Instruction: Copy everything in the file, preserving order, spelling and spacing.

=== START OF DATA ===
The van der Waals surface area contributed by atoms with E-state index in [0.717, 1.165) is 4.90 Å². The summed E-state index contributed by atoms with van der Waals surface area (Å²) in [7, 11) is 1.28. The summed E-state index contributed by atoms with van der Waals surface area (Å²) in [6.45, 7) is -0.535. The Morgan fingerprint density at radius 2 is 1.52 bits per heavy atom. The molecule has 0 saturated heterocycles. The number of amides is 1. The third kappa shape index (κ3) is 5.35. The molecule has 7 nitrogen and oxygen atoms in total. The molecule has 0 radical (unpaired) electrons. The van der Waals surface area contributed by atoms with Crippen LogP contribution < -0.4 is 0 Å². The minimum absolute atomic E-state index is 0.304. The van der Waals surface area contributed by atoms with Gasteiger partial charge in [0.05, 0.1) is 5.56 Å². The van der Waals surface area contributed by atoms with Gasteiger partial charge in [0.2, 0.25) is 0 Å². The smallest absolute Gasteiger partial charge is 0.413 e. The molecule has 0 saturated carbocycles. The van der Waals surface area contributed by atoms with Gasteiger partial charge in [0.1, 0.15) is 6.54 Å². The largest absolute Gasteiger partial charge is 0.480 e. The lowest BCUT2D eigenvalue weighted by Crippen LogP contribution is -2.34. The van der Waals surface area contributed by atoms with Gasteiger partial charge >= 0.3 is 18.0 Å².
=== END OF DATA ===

The van der Waals surface area contributed by atoms with E-state index in [0.717, 1.165) is 4.90 Å². The summed E-state index contributed by atoms with van der Waals surface area (Å²) in [7, 11) is 1.28. The summed E-state index contributed by atoms with van der Waals surface area (Å²) in [6.45, 7) is -0.535. The Morgan fingerprint density at radius 2 is 1.52 bits per heavy atom. The molecule has 0 saturated heterocycles. The number of amides is 1. The third kappa shape index (κ3) is 5.35. The molecule has 7 nitrogen and oxygen atoms in total. The molecule has 0 radical (unpaired) electrons. The van der Waals surface area contributed by atoms with Crippen LogP contribution < -0.4 is 0 Å². The minimum absolute atomic E-state index is 0.304. The van der Waals surface area contributed by atoms with Gasteiger partial charge in [0.05, 0.1) is 5.56 Å². The van der Waals surface area contributed by atoms with Gasteiger partial charge in [0.2, 0.25) is 0 Å². The smallest absolute Gasteiger partial charge is 0.413 e. The molecule has 0 saturated carbocycles. The van der Waals surface area contributed by atoms with Gasteiger partial charge in [0.1, 0.15) is 6.54 Å². The largest absolute Gasteiger partial charge is 0.480 e. The lowest BCUT2D eigenvalue weighted by Crippen LogP contribution is -2.34. The van der Waals surface area contributed by atoms with Gasteiger partial charge >= 0.3 is 18.0 Å².